Cities and suburbs, real and imaginary.

Monday, June 13, 2011

I Know What You Are: You're a Nowhere Kid



What is the mindscape of a Nowhere Kid. You know what a Nowhere Kid is? It's the lost ones, sexually abused, disassociated, drugged-out, dropped-out, gone. I borrow the term from Off the Grid: Life on the Mesa, a film that has a group of violent, dangerous, anarchist kids living in junk cars and big spare tires out in the desert, stealing bags of beans from people that don't have much. All of them runaways, abuse victims, waste-outs, gone.

Gone. That's the story of Orange. She's gone. She's runaway. She's disassociated. She's running through the dark with creeps and charismatic drug-addict vampires. Are they vampires, or are they just looking for the only explanation for what they are? ESP is what you feel when you separate and cast your long, hard gaze inward into your own sense of disassociation. The mind reaches out demanding a connection to the world. Finding none, it invents connections. Drugs don't help much.

What is the mindscape of the broken and the damned in the shadow of the consumerist dream, feeding off the scraps of society at twenty-four hour convenience stores and truck stops and drinking blood and drifting in and out of the flow of life with ESP and searching for a sister and drinking blood and using each other's bodies and drinking blood and the vampires are out there, in the nowhere places, slipping in and out of the edge of society, predators after prey, prey running from predators.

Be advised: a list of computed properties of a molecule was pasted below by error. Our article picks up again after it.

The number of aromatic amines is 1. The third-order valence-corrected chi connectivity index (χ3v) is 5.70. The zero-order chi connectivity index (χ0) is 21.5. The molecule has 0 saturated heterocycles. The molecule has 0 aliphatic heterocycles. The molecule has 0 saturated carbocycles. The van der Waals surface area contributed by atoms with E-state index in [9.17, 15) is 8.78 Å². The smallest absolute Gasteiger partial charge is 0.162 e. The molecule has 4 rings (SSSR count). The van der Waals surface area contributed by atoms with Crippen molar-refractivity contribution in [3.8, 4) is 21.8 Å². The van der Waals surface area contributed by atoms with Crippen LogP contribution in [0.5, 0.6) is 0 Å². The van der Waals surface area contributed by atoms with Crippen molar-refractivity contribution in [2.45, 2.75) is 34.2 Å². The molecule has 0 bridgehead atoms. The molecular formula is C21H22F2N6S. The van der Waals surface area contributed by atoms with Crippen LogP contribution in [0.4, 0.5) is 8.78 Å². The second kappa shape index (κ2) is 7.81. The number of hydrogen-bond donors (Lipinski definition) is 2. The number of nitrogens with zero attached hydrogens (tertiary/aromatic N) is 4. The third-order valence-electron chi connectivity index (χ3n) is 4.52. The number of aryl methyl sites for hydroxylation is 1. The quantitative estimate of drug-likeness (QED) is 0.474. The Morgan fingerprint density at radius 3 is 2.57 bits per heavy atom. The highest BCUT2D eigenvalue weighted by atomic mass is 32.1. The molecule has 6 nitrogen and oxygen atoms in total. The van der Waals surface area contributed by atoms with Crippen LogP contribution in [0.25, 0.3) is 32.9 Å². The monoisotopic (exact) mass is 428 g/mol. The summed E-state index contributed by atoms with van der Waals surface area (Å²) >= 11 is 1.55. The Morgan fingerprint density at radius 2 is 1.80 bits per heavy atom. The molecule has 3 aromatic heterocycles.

did I even read this book? is this the kind of book that can be read, or is it something inhaled like methamphetamines? Words of darkness and the end of the world straight mainline to the brainpan.

There's a rock show going down right now in an abandoned building.

Scrounged is better than bought. Sponging is better than working. DIY perverts cut adrift, foster care kids propping up the misery of the trucking industry with sex and death.

Orange is looking for her sister, Kim. Orange is out there looking through the wires and dangerous, deadly, messed-up stuff that is out among the nowhere kids, living with them, being with them.

Look out, Orange. Look out, Kim. Look out, kids.

Eat this book. Orange Eats Creeps by Grace Krilanovich from Two Dollar Radio, 2011.



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